Halle Berry and Abigail Breslin star in The Call, a movie about a 911 operator who takes a call from a kidnapped girl and does everything she can to save her. Director Brad Anderson has a resume filled with thrillers and horror movies like Transsiberian and The Machinist and he throws all the standard tricks into his newest effort.
Jordan Turner (Berry) has had a long career as a 911 operator, but when a random call goes horribly wrong, she chooses a safer path and becomes a teacher in the department's training program. After six months of teaching new hires to do the job she can no longer bring herself to do, she finds herself thrown back into a very familiar situation.
As Casey Welson (Breslin) leaves the mall after a day of shopping with her friend, her exit is suddenly interrupted by a man who has some drastically different plans for the teenage girl. After stowing her in the trunk of his car and hitting the highway, the kidnapper heads for an unknown destination, but he isn't aware of a cell phone that was stowed away in her back pocket. Using the device to call 911 for help, she is connected to Miss Turner who, after losing in a similar situation, is determined to see the that girl is returned home safely.
Over the last couple decades, Halle Berry has continued to be her unbelievably beautiful self although the movies she's chosen to be in during that time have been across the board from absolutely brilliant to downright ugly. While this movie doesn't come anywhere near to either extreme, it does lean towards being one of the better pictures she's been a part of. As a vehicle for her continued star power, it definitely does the job, but what I didn't expect was for The Call to be one of the more intense thrillers I've seen for some time.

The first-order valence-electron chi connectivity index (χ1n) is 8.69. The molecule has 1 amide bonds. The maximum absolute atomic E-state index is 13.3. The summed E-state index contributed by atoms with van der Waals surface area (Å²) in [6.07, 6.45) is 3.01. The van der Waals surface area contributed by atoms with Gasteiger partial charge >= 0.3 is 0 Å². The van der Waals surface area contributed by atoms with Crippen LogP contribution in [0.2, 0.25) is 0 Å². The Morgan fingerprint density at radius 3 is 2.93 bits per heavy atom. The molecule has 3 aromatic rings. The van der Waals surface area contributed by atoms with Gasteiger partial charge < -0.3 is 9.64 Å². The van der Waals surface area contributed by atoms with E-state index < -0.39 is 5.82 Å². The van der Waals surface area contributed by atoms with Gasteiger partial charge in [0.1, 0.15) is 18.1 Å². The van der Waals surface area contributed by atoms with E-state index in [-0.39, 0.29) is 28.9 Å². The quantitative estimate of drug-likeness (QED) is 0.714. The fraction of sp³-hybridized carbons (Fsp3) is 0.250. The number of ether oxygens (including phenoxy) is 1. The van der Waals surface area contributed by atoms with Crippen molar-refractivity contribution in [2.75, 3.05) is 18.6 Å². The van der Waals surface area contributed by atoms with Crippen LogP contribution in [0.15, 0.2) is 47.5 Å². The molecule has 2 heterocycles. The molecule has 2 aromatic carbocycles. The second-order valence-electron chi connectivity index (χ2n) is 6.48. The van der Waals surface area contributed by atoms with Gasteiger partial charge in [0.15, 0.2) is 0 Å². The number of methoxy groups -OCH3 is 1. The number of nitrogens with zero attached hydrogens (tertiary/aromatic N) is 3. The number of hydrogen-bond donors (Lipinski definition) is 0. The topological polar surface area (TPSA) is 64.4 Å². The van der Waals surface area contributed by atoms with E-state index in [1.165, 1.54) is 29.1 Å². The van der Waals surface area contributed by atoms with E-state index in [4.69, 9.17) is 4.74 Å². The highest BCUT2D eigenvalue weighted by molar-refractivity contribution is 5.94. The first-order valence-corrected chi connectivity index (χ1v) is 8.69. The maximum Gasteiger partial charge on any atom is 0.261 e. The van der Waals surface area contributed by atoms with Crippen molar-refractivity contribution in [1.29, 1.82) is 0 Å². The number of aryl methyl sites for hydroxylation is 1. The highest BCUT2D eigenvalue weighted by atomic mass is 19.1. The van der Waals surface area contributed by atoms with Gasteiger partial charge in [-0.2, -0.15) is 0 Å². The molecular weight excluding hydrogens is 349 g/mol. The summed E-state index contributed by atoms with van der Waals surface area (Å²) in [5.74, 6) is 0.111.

Sure, you could easily pick apart the story as the standard terrible decisions are made by the characters, but its all done for the sake of keeping the movie going. Sure, one of the females is going to walk down the darkened hallway towards imminent danger rather than running outside and calling for help, but you really won't care because the shock value more than makes up for any shortcomings. There are a few scenes in this movie that toe the line between edgy thriller and flat out horror while earning its R rating with ease.
While I wouldn't put The Call anywhere near the caliber of similarly themed movies like Silence of the Lambs or Se7en, it will remind you of them and has a lot of similar characteristics. One of the things I love about watching movies in the theater is the shared experience you get and the reactions everyone has to things like unexpected scares, unintentional laughs, or the inevitable triumphant victories. Fortunately, this picture has plenty of those to go around and it will have you on the edge of your seat with lots of crazy surprises before its all over.